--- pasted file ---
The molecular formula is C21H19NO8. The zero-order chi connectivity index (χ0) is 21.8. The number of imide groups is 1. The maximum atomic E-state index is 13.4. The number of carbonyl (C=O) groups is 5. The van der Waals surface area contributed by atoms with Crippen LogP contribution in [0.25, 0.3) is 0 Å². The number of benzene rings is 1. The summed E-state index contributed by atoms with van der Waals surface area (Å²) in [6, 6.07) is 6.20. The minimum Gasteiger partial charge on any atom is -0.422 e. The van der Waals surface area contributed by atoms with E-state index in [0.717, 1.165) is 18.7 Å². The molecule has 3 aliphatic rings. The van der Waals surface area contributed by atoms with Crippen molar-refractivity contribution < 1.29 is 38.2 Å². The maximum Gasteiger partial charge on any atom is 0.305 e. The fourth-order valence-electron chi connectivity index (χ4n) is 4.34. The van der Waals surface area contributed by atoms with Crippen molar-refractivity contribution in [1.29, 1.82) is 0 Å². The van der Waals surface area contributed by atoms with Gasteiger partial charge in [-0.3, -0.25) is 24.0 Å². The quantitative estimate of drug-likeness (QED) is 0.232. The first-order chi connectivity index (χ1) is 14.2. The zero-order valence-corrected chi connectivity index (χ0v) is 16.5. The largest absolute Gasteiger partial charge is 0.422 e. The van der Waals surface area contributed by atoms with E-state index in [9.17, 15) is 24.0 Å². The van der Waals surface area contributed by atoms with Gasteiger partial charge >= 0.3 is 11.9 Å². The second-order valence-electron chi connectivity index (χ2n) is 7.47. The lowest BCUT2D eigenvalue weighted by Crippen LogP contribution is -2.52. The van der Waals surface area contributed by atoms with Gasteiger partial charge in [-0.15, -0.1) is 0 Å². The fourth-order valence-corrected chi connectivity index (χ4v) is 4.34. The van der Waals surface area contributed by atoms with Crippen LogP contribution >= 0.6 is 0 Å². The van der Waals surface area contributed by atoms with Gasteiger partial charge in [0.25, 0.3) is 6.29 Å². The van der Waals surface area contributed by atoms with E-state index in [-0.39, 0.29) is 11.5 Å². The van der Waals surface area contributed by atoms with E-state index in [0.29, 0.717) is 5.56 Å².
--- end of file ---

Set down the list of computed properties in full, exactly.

The molecular formula is C21H19NO8. The zero-order chi connectivity index (χ0) is 21.8. The number of imide groups is 1. The maximum atomic E-state index is 13.4. The number of carbonyl (C=O) groups is 5. The van der Waals surface area contributed by atoms with Crippen LogP contribution in [0.25, 0.3) is 0 Å². The number of benzene rings is 1. The summed E-state index contributed by atoms with van der Waals surface area (Å²) in [6, 6.07) is 6.20. The minimum Gasteiger partial charge on any atom is -0.422 e. The van der Waals surface area contributed by atoms with E-state index in [0.717, 1.165) is 18.7 Å². The molecule has 3 aliphatic rings. The van der Waals surface area contributed by atoms with Crippen molar-refractivity contribution < 1.29 is 38.2 Å². The maximum Gasteiger partial charge on any atom is 0.305 e. The fourth-order valence-electron chi connectivity index (χ4n) is 4.34. The van der Waals surface area contributed by atoms with Crippen molar-refractivity contribution in [1.29, 1.82) is 0 Å². The van der Waals surface area contributed by atoms with Gasteiger partial charge in [-0.3, -0.25) is 24.0 Å². The quantitative estimate of drug-likeness (QED) is 0.232. The first-order chi connectivity index (χ1) is 14.2. The zero-order valence-corrected chi connectivity index (χ0v) is 16.5. The largest absolute Gasteiger partial charge is 0.422 e. The van der Waals surface area contributed by atoms with E-state index in [9.17, 15) is 24.0 Å². The van der Waals surface area contributed by atoms with Gasteiger partial charge >= 0.3 is 11.9 Å². The second-order valence-electron chi connectivity index (χ2n) is 7.47. The lowest BCUT2D eigenvalue weighted by Crippen LogP contribution is -2.52. The van der Waals surface area contributed by atoms with Gasteiger partial charge in [-0.15, -0.1) is 0 Å². The fourth-order valence-corrected chi connectivity index (χ4v) is 4.34. The van der Waals surface area contributed by atoms with Crippen LogP contribution >= 0.6 is 0 Å². The van der Waals surface area contributed by atoms with Gasteiger partial charge in [0.25, 0.3) is 6.29 Å². The van der Waals surface area contributed by atoms with E-state index in [-0.39, 0.29) is 11.5 Å². The van der Waals surface area contributed by atoms with E-state index in [0.29, 0.717) is 5.56 Å².